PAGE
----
A further consideration is that a high VO2max indicates that an athlete has an extremely efficient cardiovascular system that will not only allow them to maximize their potential, but likely allow them to better cope and recover more quickly from the physiological demands of the large training volumes and intensities utilised during endurance training. This is supported by research looking at the effects of interval training on excess post-exercise consumption (EPOC) in which the researchers found that those with greater cardiovascular fitness (i.e. higher VO2max) had a reduced magnitude of EPOC (Matsuo et al., 2012) – in other words they had a quicker return to resting metabolism than those with lower VO2max.
Factors affecting VO2max
There are a number of factors that affect an individuals VO2max including: age, gender, genetics/physiology, altitude, bodytype/bodycomposition, training status, exercise type.
Age – Our VO2max is at it highest between the ages of 20-25. As we age our VO2max is known to decrease with age at a rate of approximately 0.5ml/kg/min per year. The decrease is due in part to the age related decline in maximum heart rate and stroke volume.
Gender – Men generally have a slightly higher VO2max (approximately 15-30% higher) than women. The difference in VO2max between men and women is influenced by a number of factors including differences in %body fat, muscle mass, blood volume, and haemoglobin levels.
Genetics/physiology – genetics/physiology plays a significant role in VO2max with approximately 10-30% of the variability in VO2max being attributed to genetics. Genetics appears to influence VO2max through a number of factors including: cardiac output – known to significantly influence VO2max (Poole and Richardson, 1997) , muscle fibre composition, body size, muscle mass, body fat %, mitochondrial density, aerobic enzyme levels, capillary density, lung capacity, viscosity of the blood and concentration of red blood cells.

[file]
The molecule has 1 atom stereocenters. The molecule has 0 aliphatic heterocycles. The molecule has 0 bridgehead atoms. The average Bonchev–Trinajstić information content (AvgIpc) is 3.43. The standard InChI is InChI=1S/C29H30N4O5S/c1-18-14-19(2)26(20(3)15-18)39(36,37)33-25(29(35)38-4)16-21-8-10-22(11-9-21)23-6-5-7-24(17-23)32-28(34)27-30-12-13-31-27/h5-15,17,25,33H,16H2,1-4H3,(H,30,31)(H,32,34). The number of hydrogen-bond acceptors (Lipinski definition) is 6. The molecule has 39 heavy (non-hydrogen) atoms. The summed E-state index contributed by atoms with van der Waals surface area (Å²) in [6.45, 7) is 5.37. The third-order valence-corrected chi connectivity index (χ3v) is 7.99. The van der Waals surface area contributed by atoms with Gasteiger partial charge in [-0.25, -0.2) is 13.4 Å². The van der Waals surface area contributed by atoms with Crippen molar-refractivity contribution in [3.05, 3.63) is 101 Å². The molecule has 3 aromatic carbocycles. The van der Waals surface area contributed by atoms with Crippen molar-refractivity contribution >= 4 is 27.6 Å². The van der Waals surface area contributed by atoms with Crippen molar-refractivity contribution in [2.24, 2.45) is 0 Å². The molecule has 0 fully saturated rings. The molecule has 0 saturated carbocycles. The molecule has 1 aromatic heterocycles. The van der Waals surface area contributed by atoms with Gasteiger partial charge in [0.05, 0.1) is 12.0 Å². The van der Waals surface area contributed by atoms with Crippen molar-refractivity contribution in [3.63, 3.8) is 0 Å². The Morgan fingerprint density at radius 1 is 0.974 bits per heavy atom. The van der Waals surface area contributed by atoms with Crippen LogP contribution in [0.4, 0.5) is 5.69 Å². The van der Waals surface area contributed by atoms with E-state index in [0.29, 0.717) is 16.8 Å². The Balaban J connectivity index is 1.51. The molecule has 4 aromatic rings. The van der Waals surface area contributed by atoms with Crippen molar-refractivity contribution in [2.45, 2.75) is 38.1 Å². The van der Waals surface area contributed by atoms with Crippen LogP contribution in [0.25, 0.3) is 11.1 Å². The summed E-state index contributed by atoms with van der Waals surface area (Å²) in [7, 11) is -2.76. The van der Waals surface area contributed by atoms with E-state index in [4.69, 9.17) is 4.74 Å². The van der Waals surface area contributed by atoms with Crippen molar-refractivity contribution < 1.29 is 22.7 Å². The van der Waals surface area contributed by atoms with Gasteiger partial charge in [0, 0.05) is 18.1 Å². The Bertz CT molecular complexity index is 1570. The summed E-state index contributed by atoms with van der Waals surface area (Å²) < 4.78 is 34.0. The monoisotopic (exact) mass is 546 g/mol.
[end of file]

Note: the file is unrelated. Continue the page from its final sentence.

Altitude – the decreased air pressure at altitude reduces the availability of oxygen which in turn decreases VO2max. The extent of the decrease in VO2max increases with increasing altitude. In addition there can be wide individual variation in the effect of altitude on VO2max with larger decreases typically being observed in athletes with a higher VO2max’s recorded at sea level.
Bodytype/body composition – since vo2max is expressed relative to bodyweight any variation in bodyweight will affect VO2max. Athlete’s with a large bodymass (even if its lean bodymass) tend to have lower VO2max than smaller athletes. Body composition is also known to influence VO2max – an athlete with a higher % bodyfat will tend to have a lower VO2max than a similarly sized athlete with a lower % bodyfat.
Training status – training can significantly influence VO2max. The extent of the increase varies greatly between individuals but can be increased by up to 20% depending on current fitness, previous training history and your existing training regime. Highly trained elite athletes are unlikely to see further significant improvements in VO2max and any further improvements in exercise performance will likely come from improved lactate threshold, % sustainable VO2max and improved exercise economy.
Exercise Type – the type of exercise is known to affect VO2max with greater values generally recorded in weight-baring exercises (e.g. running) than non-weight-baring exercises (e.g. swimming).